When I was 42, I began the practice of Yoga immediately upon seeing my then-77-year old mother – who had been practicing yoga for over 30 years – swoop ease-fully into a full forward bend to pick up a kitten. I remember committing at that moment to whatever it would take to earn such gracefulness at 77.
That was 15 years ago. Today I have a whole new respect for the practice.
I understood early on that Yoga is not the poses (they’re asana, the 3rd of 8 steps on the Yogic path). It’s what happens as a result. The poses help us to strengthen, lengthen and quiet the body in order to do the same with our breath and mind. THEN, we can cease all movements (vritti) and move inwards toward bliss. Said another way: we leave the past behind, forget about the future and nestle in the NOW.
Yoga doesn’t demand anything…except to practice it consistently. If I am not feeling up to practicing a particular pose, I’m encouraged to sit it out. If my arm or leg isn’t lifted as high as it was yesterday, that’s perfectly ok. Yoga is wonderfully adaptive – which is great, because our bodies are constantly changing. We are not the same beings we were yesterday – and, God willing, we won’t be the same people tomorrow we are today.
I studied dance and performed professionally – a very competitive industry – but I preferred rehearsal to performance. Performance seemed more about perfection – getting all of the movements right – and it demanded one’s best irregardless of how one might be feeling on the inside. I performed all types of movement (ballet, modern-ballet, jazz, modern, musical-comedy) which brought careful attention to alignment – and I bring that to the poses.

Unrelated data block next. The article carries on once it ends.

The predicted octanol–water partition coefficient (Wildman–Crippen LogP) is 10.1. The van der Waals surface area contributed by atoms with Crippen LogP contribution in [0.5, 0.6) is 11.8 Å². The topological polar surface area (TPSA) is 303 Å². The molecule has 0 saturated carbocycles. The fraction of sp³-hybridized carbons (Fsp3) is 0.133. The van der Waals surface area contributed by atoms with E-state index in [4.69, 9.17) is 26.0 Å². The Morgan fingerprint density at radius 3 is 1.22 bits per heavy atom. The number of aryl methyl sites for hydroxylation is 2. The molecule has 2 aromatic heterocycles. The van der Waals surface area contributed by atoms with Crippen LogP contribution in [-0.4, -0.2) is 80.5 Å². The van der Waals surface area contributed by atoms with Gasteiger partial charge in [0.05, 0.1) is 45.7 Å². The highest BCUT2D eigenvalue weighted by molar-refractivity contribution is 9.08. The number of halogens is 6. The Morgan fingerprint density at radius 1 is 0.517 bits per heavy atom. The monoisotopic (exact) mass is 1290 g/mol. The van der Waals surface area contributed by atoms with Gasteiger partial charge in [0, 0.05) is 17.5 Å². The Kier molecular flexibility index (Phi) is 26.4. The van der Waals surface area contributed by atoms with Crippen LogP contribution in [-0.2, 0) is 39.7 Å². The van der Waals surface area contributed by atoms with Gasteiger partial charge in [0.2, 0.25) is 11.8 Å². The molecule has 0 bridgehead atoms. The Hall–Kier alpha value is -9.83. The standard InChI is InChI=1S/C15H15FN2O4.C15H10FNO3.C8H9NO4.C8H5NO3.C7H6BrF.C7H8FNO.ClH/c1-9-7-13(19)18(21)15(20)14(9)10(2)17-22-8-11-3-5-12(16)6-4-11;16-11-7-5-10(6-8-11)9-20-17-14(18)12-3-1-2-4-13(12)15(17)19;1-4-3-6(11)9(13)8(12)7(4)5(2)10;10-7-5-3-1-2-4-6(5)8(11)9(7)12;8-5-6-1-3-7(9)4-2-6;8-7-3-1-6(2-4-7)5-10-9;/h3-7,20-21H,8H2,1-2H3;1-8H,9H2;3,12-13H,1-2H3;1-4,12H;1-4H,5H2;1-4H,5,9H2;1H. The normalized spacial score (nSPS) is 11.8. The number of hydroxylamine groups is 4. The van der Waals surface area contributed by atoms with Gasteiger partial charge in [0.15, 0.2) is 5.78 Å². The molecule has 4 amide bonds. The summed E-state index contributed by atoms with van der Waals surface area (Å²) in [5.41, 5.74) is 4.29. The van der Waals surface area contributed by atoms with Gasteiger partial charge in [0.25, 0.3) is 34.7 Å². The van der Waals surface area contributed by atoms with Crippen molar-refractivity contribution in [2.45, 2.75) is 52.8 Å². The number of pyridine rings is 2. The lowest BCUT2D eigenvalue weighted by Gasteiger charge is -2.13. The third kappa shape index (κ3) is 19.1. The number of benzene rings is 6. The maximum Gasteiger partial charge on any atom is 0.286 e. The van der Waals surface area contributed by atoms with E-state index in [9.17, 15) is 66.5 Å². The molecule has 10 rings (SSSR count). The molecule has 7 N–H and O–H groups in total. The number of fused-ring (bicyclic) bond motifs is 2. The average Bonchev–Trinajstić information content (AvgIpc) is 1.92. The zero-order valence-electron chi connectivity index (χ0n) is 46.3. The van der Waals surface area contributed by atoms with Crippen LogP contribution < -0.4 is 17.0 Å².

An interesting part of this journey is that I was doing Yoga all along the way – which is what made rehearsing dance so much more rewarding than performing dance – the exploration when body, breath and mind unite to create a powerful moving mudra (gesture) which evokes truths on a cellular level.
With Yoga, there is no competition. With others as well as oneself. And there should be no pain! If there’s pain (not to be confused with effort), it is not Yoga. Yoga teaches us to find and respect our edges rather than steer clear or push past them.
Every breath that is mindful is valuable. Yogis are known to believe they have a set number of breaths in this lifetime – so they do the wise thing: they set out to make each and every breath meaningful.
You’ll see that I favor a yoga style that combines a joy of slow and steady movement with a single-pointed focus upon the movement to tap into the strength of stillness (samadhi). By intentionally slowing body and breath, our senses turn inward (pratyhara), we free ourselves from outside desires and distractions as our minds quiet into dharana (meditation) and dhyana (contemplation) – more of the eight limbs on the Yogic path. Yoga, according to Patanjali, is the cessation of the fluctuations of thought. Through it, we learn single-pointed focus on the NOW. With practice.
Practice makes progress: not perfection.
I love sharing Yoga’s myriad health, mental and spiritual gifts – these are valuable, timeless lessons of perspective, patience and respect which help us de-stress from today’s pressures, haste and anxieties!
So, join me, slow down and find your body, breath and mind growing stronger…into stillness (the ultimate challenge).
Mark received his 500-hour level Brahmrishi Yoga Teacher Training Certification in 2016. He is registered with Yoga Alliance®.